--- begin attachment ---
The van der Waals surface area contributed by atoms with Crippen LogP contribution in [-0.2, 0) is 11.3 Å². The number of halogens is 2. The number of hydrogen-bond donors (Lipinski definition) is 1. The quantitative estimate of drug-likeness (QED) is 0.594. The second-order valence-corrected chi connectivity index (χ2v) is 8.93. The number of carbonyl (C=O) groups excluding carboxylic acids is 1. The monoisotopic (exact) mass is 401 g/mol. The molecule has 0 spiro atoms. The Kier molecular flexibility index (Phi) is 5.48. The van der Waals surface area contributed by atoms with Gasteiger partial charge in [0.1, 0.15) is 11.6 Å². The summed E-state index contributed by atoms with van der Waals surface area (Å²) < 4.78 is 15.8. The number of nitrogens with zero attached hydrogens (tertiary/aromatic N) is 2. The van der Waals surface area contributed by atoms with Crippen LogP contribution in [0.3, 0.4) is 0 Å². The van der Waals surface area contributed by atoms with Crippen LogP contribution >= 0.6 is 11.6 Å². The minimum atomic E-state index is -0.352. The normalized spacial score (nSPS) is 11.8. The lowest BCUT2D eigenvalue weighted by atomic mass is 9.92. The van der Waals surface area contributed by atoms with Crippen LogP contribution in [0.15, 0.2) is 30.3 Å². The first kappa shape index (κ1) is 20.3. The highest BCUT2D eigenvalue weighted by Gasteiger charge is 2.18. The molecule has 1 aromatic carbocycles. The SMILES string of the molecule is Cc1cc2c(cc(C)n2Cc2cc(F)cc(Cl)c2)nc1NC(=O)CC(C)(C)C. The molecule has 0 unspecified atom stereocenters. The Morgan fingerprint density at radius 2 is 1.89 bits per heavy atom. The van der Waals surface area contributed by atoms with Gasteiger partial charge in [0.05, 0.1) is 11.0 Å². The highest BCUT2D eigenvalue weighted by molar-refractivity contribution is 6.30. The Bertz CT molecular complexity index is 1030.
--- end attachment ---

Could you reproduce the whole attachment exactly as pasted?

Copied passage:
The van der Waals surface area contributed by atoms with Crippen LogP contribution in [-0.2, 0) is 11.3 Å². The number of halogens is 2. The number of hydrogen-bond donors (Lipinski definition) is 1. The quantitative estimate of drug-likeness (QED) is 0.594. The second-order valence-corrected chi connectivity index (χ2v) is 8.93. The number of carbonyl (C=O) groups excluding carboxylic acids is 1. The monoisotopic (exact) mass is 401 g/mol. The molecule has 0 spiro atoms. The Kier molecular flexibility index (Phi) is 5.48. The van der Waals surface area contributed by atoms with Gasteiger partial charge in [0.1, 0.15) is 11.6 Å². The summed E-state index contributed by atoms with van der Waals surface area (Å²) < 4.78 is 15.8. The number of nitrogens with zero attached hydrogens (tertiary/aromatic N) is 2. The van der Waals surface area contributed by atoms with Crippen LogP contribution in [0.3, 0.4) is 0 Å². The van der Waals surface area contributed by atoms with Crippen LogP contribution >= 0.6 is 11.6 Å². The minimum atomic E-state index is -0.352. The normalized spacial score (nSPS) is 11.8. The lowest BCUT2D eigenvalue weighted by atomic mass is 9.92. The van der Waals surface area contributed by atoms with Crippen LogP contribution in [0.15, 0.2) is 30.3 Å². The first kappa shape index (κ1) is 20.3. The highest BCUT2D eigenvalue weighted by Gasteiger charge is 2.18. The molecule has 1 aromatic carbocycles. The SMILES string of the molecule is Cc1cc2c(cc(C)n2Cc2cc(F)cc(Cl)c2)nc1NC(=O)CC(C)(C)C. The molecule has 0 unspecified atom stereocenters. The Morgan fingerprint density at radius 2 is 1.89 bits per heavy atom. The van der Waals surface area contributed by atoms with Gasteiger partial charge in [0.05, 0.1) is 11.0 Å². The highest BCUT2D eigenvalue weighted by molar-refractivity contribution is 6.30. The Bertz CT molecular complexity index is 1030.